As a young man, I bought into the conventional scientific worldview — a mechanistic view of a material reality governed by physical and chemical laws, where consciousness was nothing more than an epiphenomenon of electrical and chemical activity in the brain. I never felt completely comfortable with that worldview, though, and had begun to seriously question it by the time that Bob and I discovered Refocusing. Once we did, Refocusing provided me with a continuing flow of new evidence and experience to feed my newly evolving worldview, which was moving in the direction of seeing the universe as consciousness exploring itself. 

3) Refocusing changed my attitude toward life.

As my understanding of how the world works changed, so did my experience of my place in the world and my ways of responding to life. I became easier-going and less contentious, more able to relate to life as a series of lessons from which I could choose to learn, or not. The way I chose to engage with my experience became more important to me over time. Whether or not I acquired the “material goodies” it offered became less important.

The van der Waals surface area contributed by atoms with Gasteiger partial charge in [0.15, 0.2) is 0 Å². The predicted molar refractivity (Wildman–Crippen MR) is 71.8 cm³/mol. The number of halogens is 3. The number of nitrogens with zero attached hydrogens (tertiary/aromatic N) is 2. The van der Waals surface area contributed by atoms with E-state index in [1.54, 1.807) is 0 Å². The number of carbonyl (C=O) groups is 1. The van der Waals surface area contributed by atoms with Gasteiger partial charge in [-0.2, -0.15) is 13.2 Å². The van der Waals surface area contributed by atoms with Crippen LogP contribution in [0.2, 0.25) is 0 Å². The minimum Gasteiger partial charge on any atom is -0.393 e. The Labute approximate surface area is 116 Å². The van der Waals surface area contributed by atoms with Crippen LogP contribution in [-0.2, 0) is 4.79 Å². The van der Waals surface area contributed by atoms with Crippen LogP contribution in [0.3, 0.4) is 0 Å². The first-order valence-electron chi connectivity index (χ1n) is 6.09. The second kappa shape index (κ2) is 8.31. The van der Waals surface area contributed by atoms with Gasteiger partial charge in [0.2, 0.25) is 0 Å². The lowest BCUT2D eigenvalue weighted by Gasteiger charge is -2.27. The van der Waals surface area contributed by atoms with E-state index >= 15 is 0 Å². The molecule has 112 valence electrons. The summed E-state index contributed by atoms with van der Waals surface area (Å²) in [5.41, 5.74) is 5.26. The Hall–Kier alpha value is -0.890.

4) Refocusing makes me a better Feldenkrais practitioner.

As a Feldenkrais practitioner I engage and communicate with clients on many levels, with touch as a major modality of communication. Refocusing has enhanced the sensitivity my engagement on all levels, but it has particularly enhanced the quality of my touch communication, through what it has taught me about the underlying nature of physical contact with others.

Making yourself solid